The electrochemistry of uranium dioxide has been investigated in detail as the galvanic corrosion of uranium dioxide controls the rate at which used nuclear fuel dissolves. See the spent nuclear fuel page for further details. Water increases the oxidation rate of plutonium and uranium metals.[3][4]

Carbonization[edit]

Uranium dioxide is carbonized in contact with carbon, forming uranium carbide and carbon monoxide.

UO2 + 4 C → UC2 + 2 CO

This process must be done under an inert gas as uranium carbide is easily oxidized back into uranium oxide.

Uses[edit]

Nuclear fuel[edit]

UO2 is used mainly as nuclear fuel, specifically as UO2 or as a mixture of UO2 and PuO2 (plutonium dioxide) called a mixed oxide (MOX fuel), in the form of fuel rods in nuclear reactors.

Note that the thermal conductivity of uranium dioxide is very low when compared with uranium, uranium nitride, uranium carbide and zirconium cladding material. This low thermal conductivity can result in localised overheating in the centres of fuel pellets. The graph below shows the different temperature gradients in different fuel compounds. For these fuels the thermal power density is the same and the diameter of all the pellets are the same.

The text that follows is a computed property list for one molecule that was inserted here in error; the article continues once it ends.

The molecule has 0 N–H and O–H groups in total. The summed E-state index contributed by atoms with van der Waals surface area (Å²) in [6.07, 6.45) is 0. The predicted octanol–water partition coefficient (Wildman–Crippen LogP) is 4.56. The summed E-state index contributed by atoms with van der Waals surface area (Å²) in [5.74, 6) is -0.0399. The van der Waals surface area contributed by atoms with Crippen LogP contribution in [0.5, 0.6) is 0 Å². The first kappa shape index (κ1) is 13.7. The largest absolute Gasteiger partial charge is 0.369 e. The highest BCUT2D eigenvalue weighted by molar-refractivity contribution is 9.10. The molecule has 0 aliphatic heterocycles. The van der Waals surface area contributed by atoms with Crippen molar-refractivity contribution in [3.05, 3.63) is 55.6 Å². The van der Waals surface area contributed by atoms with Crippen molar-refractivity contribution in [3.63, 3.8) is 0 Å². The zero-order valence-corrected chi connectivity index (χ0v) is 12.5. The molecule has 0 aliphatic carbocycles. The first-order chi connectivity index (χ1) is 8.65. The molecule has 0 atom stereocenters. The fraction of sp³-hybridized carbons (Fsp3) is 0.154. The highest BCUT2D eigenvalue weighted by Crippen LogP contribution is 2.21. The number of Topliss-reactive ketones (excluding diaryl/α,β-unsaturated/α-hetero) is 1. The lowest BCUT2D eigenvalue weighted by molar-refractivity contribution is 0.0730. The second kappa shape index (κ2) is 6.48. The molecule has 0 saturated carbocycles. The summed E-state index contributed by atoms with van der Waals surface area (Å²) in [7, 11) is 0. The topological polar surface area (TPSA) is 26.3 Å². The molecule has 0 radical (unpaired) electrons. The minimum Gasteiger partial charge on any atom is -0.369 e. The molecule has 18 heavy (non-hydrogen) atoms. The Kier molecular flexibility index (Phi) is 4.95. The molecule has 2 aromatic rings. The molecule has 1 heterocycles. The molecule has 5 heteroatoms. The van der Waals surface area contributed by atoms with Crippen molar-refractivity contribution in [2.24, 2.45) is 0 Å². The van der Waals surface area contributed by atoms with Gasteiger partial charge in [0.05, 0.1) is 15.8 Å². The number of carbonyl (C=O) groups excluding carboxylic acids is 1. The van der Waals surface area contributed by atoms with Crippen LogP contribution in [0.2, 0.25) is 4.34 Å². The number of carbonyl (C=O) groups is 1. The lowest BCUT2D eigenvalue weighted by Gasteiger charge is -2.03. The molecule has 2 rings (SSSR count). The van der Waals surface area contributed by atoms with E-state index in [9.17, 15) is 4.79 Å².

Color for ceramic glaze[edit]

Geiger counter (kit without housing) audibly reacting to an orange Fiestaware shard.

Uranium oxide (urania) was used to color glass and ceramics prior to World War II. Urania-based ceramics become green or black when fired in a reducing atmosphere and yellow to orange when fired in an oxidizing atmosphere. Orange-colored Fiestaware is a well-known example of a product with a urania-colored glaze. Urania has also been used in formulations of enamel, uranium glass, and porcelain. It is possible to determine with a Geiger counter if a glaze or glass contains urania.

Other use[edit]

Depleted UO2 (DUO2) can be used as a material for radiation shielding. For example, DUCRETE is a "heavy concrete" material where gravel is replaced with uranium dioxide aggregate; this material is investigated for use for casks for radioactive waste. Casks can be also made of DUO2-steel cermet, a composite material made of an aggregate of uranium dioxide serving as radiation shielding, graphite and/or silicon carbide serving as neutron radiation absorber and moderator, and steel as the matrix, whose high thermal conductivity allows easy removal of decay heat.